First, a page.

Taxable income threshold too low, taxpayers say

Many taxpayers asked for an increase in the taxable income threshold and complaint that lots of businesses continuously reported losses to dodge taxes, according to an online exchange session between officials of the Ho Chi Minh City Tax Department and readers of Sai Gon Giai Phong Newspaper.

A woman is asking for guidelines on income taxes at the HCMC Tax Department. Many taxpayer complain the taxable income threshold and dependent deduction are too low (Photo:Kim Ngan)

Nguyen Phuong Anh of District 8 said “I think the taxable income threshold of VND4 million (US$200) per month was inappropriate”.

“A common family’s monthly expenses usually include tuition of VND1.5 million ($75) per month and living costs of VND4 million at least. Thus, has the HCMC Tax Department proposed to raise the threshold?” others asked.

Nguyen Trong Hanh, deputy director of the department, replied that the department has already submitted a proposal to raise both taxable income threshold and dependent deduction to higher levels.

There were also many questions about how to calculate the amount of tax payable. “I sold a house, with a net profit of VND20 million. Can I get the tax rate of 25 percent on the profit,” a reader with the email address of quanglacnqnb@yahoo.com.vn asked.

Tran Thi Le Nga, head of the propaganda and taxpayer support division of the HCMC Tax Department, said “taxable incomes are the difference between the original and selling prices, plus relevant costs, according to the Circular No. 84/2008/TT-BTC. And the tax rate is 25 percent on the incomes”.

“Do I need to submit the purchase contract?” the reader asked. “The prices written in purchase contract do not meet the requirement of the tax rate of 25 percent. You need to submit other certificates, which can prove the original and selling prices,” Nga answered.

The reader with the email address of thuhienk8@yahoo.com asked whether her extra incomes including business travel expenses, mobile phone payment, lunch expenses that her company pays for are taxable.

“Yes, they are. However, if your lunch expense is less than VND550,000 ($27.5) per month, it will not be counted as taxable income,” said Do Quoc Tuan, deputy head of the propaganda and taxpayer support division.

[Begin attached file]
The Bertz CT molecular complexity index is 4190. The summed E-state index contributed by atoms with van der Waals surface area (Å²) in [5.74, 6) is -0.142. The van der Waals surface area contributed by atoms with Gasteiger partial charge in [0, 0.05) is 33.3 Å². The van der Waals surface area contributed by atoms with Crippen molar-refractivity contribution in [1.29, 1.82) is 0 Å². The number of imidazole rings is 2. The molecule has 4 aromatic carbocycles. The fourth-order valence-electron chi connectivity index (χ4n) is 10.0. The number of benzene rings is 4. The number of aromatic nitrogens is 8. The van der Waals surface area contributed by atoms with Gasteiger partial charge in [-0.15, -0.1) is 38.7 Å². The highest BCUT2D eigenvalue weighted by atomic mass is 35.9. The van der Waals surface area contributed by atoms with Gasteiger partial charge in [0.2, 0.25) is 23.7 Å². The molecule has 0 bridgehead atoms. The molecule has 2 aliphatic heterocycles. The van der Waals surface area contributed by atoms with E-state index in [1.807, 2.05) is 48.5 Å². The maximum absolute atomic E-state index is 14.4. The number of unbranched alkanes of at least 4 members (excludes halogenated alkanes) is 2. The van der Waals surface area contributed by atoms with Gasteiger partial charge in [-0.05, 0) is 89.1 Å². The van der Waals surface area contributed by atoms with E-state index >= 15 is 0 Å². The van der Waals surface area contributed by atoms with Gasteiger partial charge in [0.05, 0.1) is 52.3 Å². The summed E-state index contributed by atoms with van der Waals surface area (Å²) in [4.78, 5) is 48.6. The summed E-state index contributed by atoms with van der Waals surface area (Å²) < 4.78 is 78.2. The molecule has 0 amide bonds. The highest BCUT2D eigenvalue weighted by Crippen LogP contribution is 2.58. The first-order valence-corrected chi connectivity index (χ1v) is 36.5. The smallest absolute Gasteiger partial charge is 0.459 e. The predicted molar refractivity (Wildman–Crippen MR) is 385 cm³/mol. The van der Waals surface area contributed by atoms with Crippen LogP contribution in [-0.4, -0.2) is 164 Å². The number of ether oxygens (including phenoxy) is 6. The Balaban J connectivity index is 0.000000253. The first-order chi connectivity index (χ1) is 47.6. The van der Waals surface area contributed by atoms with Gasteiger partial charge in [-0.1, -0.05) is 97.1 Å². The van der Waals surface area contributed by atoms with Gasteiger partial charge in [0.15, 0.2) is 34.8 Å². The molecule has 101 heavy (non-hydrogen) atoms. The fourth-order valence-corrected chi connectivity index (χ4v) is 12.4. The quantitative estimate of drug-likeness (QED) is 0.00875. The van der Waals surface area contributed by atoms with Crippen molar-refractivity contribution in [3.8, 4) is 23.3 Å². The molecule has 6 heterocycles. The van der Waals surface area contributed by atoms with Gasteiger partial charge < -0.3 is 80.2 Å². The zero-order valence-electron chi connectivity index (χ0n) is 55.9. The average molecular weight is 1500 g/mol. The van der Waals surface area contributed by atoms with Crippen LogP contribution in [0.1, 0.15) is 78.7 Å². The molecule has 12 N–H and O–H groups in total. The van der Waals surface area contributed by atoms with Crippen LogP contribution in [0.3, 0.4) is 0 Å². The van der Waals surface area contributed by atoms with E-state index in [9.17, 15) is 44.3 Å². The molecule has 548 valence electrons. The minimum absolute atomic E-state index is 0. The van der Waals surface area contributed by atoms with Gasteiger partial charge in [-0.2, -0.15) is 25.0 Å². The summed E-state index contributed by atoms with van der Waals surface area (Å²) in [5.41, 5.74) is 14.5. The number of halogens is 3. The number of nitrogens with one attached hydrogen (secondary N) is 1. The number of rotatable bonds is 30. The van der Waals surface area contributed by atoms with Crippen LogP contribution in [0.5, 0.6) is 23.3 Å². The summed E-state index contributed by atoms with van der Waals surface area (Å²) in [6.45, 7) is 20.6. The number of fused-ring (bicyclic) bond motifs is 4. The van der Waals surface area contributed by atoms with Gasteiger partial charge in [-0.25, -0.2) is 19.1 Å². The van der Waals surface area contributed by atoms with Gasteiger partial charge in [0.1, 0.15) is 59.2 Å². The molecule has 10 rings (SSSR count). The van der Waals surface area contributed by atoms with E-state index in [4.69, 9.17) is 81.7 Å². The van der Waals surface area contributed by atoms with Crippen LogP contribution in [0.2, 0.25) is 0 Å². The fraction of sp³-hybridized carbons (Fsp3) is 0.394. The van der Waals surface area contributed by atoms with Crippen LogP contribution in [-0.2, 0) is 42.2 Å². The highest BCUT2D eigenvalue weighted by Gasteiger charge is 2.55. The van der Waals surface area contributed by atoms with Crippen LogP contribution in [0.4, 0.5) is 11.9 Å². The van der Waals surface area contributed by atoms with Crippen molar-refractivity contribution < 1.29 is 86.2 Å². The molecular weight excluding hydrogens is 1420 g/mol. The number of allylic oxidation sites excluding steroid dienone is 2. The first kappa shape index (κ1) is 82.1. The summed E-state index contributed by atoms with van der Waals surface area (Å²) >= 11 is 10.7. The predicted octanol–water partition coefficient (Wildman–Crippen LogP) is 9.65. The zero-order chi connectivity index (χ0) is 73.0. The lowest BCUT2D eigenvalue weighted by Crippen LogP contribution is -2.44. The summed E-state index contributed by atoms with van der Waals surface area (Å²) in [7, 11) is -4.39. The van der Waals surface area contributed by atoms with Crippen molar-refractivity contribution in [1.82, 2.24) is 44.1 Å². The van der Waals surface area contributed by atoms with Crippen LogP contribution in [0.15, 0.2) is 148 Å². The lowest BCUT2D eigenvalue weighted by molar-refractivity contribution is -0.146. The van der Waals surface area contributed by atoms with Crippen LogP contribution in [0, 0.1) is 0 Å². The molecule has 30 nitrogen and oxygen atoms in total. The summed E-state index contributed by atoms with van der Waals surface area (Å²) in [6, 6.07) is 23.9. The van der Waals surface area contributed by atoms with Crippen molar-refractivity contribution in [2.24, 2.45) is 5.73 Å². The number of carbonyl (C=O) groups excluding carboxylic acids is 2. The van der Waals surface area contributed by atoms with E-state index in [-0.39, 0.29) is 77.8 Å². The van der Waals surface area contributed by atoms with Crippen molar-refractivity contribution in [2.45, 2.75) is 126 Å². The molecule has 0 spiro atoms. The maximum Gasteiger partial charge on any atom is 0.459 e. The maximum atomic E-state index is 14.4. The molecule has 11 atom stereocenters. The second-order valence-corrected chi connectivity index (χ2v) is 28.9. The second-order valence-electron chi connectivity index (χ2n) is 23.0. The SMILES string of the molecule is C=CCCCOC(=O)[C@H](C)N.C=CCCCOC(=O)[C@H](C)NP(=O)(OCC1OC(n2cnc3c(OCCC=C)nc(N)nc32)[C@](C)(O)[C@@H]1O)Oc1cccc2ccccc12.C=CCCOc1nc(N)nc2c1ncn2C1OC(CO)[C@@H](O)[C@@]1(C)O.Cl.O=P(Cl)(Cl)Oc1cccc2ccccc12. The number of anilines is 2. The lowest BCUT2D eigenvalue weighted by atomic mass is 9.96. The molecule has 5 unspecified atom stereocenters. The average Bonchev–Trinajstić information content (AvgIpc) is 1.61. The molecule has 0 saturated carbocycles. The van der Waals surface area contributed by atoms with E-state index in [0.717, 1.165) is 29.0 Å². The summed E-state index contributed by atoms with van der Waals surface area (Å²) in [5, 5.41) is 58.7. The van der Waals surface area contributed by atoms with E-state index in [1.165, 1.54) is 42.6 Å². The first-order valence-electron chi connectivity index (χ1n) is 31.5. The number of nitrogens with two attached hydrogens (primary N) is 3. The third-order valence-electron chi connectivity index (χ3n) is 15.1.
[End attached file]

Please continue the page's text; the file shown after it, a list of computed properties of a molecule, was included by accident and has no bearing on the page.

Concerned on consecutive losses
Many readers were concerned on the fact that 40-50 percent of the total number of local businesses kept reporting consecutive losses, triggering questions about whether they attempted to dodge the tax.

“Too many businesses reported negative earning results to evade taxes and this issue has been lasted for tens of years. Is it because the tax department has never known or intentionally pretended you had not?” Nguyen An Minh of Ho Chi Minh City asked.

Hanh of the HCMC Tax Department said “the department is set up solutions to curb the issues. Those businesses, which suffered actual losses due to fire or natural disasters, will achieve the support of the department. We will strictly punish those, which tried to evade taxes”.

Other readers were also discontented with the fact that many shops hesitate to issue value-added-tax (VAT) invoice.

“The Decree No. 51/CP regulates businesses have to issue VAT invoice for purchase worth VND200,000 or more. However, many businesses intentionally shun the regulation as relevant units do not supervise closely. Is it true that the tax department was irresponsible for the supervisory task?” asked Pham Duc Phuc.

Nga of the HCMC Tax Department said “Businesses trading goods have a legal obligation to issue VAT invoice. Those who do not comply with the regulation will be strictly punished.”

By Han Ni – Translated by Ngoc Son

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